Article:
In the hadith literature there is a category called musalsal (continuous). A musalsal hadith is such that all its narrations over the centuries shared a common attribute. Some of these ahadith include gestures. For example Anas, may Allah be pleased with him, reported a hadith about the hand-shake of the Prophet, Sall-Allahu alayhi wa sallam,, Allah's blessings and peace on him. "Prophet, Sall-Allahu alayhi wa sallam's hand was softer than silk," he reported. But the report was accompanied by an actual hand-shake, just like the original. There are people living today who have received this hadith, along with the hand-shake, through an unbroken chain that goes back to the Prophet, Sall-Allahu alayhi wa sallam. This is hadith musalsal bil masafaha (continuous with hand shake).
It is a fascinating subject. There is no other human being whose words and even gestures have been transmitted through the centuries with such love, devotion, and care. There are so many musalsalat that Shah Waliullah has compiled them in a book. Leading the group of musalsalat is the hadith known as musalsal bil Awwaliat, (continuously first). It is because for centuries, whenever a teacher of ahadith started a new class anywhere in the Muslim world, he always began with this hadith. The practice continues to date in many Islamic universities. It is always the first hadith in a new hadith class.
We know that unlike the Qur'an, the order in which ahadith are presented or read, is dependent only on the choice of the compiler, teacher, or reader. There is no command that they must be studied in a particular order. So the first hadith, became first not because of an explicit injunction, but purely by the choice of those involved in the study. Here is that hadith: "Abdullah bin Umro bin Aas, may Allah be pleased with him, reports that the Prophet, Sall-Allahu alayhi wa sallam, said: Those who have mercy will receive the mercy of the Most Merciful. Have mercy on those who are on earth, the One in heavens will have mercy on you." (Tirmidhi ).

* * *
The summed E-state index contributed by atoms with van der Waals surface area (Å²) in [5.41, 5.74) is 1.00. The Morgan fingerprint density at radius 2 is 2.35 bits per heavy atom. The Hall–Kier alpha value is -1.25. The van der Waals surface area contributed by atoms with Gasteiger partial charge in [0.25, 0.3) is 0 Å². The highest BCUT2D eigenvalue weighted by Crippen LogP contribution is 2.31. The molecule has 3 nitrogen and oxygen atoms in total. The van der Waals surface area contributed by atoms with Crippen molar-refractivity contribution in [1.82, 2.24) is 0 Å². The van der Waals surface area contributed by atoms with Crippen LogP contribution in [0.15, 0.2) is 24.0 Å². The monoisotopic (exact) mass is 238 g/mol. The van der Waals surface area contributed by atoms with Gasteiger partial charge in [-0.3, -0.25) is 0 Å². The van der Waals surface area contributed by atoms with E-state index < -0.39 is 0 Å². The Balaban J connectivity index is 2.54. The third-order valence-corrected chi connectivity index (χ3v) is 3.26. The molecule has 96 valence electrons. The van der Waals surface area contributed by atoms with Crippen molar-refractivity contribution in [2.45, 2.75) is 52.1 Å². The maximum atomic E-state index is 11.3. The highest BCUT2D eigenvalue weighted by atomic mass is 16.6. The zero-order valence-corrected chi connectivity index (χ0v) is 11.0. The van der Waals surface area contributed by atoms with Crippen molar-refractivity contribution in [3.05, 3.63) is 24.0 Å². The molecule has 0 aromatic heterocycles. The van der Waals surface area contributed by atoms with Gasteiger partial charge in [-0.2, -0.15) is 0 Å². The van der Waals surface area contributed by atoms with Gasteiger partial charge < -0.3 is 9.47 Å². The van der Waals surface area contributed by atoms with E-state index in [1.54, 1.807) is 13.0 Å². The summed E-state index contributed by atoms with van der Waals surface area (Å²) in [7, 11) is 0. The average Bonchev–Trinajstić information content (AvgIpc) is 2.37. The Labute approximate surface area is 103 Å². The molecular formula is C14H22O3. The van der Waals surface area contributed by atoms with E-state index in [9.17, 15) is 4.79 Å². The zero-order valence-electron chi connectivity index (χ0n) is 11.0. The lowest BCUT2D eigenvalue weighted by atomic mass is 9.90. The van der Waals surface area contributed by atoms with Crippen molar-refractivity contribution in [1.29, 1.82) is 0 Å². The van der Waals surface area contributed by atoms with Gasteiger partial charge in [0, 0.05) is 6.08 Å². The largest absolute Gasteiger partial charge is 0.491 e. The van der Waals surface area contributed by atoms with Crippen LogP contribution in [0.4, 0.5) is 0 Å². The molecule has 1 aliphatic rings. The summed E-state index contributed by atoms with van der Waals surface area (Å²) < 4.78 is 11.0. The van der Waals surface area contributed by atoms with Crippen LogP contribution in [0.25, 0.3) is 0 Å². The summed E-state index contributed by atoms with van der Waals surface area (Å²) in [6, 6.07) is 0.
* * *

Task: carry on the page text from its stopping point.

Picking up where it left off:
This is the message from the Prophet, Sall-Allahu alayhi wa sallam, who was declared by Allah to be "Mercy to the entire world." It is just appropriate that his ummah chose that hadith to be the first for its study. There is no other call for mercy that is more universal or more inspiring. Have mercy on all the people. And do it because you yourself need the mercy of Allah. Be merciful to the other creations so the Creator will have mercy on you. Your mercy should see no bounds. It should reach all human beings. Another hadith in Bukhari and Muslim states: "Those who have no mercy on other human beings, will not receive the mercy of Allah." It is important to note that in this second hadith the word used is nas, that is people, not just believers.
And not just human beings. But also animals. For "those on earth" include all living things. Once the Prophet, Sall-Allahu alayhi wa sallam, told the story of a person who had fed water to a thirsty dog by climbing down a well and bringing water in his shoe, and attained salvation for that act. When asked if there is any reward for nice treatment to the animals, he answered that there is reward in being kind to all vertebrates, a classification that practically only leaves out insects.